The European Club of Gauhati was established in the winter of 1894 on the banks of the Brahmaputra, where the present judges’ bungalow stands – a “Europeans Only” meeting place from all walks of life. It was an oasis of exclusivity that resulted from their lack of interaction with the local community. The facilities then, included the games of Bridge, Billiards, Table Tennis, Lawn Tennis and Badminton. It even had three fishing boats for the use of its members. It was a place of fun and frolic.

The only Indians that were allowed into its hallowed precincts were the menial workers. To the nationalists, it stood out as a glaring symbol of imperialism and in protest they somehow managed to raze it to the ground.

The Club then shifted to a nearby building where the facilities more or less remained the same. In fact, a mini golf course and a shooting range were added. Indians were ultimately allowed to become full members with all attendant rights and privileges, including the right to vote, just a few months prior to Independence.

In the year 1950, it had to vacate these premises, as the Government of the day acquired the entire land and buildings thereon, for the construction of the High Court. The Club was subsequently set up on two steamers, "Dilwara" and "Cashmere" moored side by side at Uzanbazar ghat as a temporary arrangement. It would have continued, but for an incident where an inebriated member, slipped from the wooden planks connecting the two steamers, and drowned in the murky waters below. Rattled by this experience and not wanting any repetition, it was decided to change venue yet again, and this time on to terra firma.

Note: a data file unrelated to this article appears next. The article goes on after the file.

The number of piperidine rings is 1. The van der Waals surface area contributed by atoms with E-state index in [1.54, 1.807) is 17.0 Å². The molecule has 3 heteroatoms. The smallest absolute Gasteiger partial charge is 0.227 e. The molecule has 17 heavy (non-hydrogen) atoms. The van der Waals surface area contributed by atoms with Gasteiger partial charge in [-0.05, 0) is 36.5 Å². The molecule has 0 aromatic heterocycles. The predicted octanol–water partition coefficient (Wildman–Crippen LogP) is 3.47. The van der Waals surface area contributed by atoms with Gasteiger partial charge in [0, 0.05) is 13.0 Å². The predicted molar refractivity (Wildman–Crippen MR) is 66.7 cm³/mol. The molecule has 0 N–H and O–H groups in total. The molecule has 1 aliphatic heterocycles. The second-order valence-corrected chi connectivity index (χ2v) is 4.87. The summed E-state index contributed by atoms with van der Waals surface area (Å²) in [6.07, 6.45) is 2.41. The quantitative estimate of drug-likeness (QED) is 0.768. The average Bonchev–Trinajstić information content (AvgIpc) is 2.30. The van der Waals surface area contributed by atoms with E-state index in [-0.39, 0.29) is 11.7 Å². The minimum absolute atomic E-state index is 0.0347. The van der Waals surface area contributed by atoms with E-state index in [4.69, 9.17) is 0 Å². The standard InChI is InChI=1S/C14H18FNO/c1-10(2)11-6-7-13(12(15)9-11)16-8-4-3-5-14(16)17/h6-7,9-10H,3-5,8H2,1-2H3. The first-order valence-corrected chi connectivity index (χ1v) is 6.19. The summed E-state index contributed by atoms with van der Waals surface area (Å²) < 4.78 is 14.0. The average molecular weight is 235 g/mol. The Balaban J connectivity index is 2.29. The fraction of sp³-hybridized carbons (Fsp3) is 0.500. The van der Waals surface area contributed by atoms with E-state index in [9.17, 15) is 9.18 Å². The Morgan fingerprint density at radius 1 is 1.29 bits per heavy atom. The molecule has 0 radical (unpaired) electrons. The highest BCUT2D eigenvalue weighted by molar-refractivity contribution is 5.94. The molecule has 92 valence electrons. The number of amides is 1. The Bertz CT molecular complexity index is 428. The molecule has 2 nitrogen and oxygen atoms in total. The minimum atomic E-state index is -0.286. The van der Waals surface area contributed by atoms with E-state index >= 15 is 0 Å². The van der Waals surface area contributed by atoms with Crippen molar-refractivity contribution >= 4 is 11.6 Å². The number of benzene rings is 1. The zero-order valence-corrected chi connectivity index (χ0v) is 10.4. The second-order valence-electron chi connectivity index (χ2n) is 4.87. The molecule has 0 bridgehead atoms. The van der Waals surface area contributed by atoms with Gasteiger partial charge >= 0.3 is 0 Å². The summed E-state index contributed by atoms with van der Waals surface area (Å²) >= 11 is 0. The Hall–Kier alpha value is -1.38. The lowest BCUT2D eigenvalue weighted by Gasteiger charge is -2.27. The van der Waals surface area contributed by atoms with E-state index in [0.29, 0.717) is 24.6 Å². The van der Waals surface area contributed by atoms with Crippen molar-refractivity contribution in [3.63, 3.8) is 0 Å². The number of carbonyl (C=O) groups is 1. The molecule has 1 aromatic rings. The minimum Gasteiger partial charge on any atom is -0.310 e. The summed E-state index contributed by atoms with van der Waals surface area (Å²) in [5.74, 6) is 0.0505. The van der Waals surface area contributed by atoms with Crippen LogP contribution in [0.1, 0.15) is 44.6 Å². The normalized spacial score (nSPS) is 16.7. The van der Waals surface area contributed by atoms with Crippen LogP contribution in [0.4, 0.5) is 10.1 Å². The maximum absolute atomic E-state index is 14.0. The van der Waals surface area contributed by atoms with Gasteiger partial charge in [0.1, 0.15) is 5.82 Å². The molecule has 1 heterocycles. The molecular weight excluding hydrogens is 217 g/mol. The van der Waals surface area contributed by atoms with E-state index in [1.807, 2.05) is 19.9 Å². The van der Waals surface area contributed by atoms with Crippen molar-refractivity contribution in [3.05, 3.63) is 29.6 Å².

The present premises were taken on lease for a consideration of Rs. 250/- per month and the Club has functioned from there ever since. It was renamed "The Gauhati Club" - a non-profit making co-operative society, with all the members being equal shareholders. It still is a place of fun and frolic.

 
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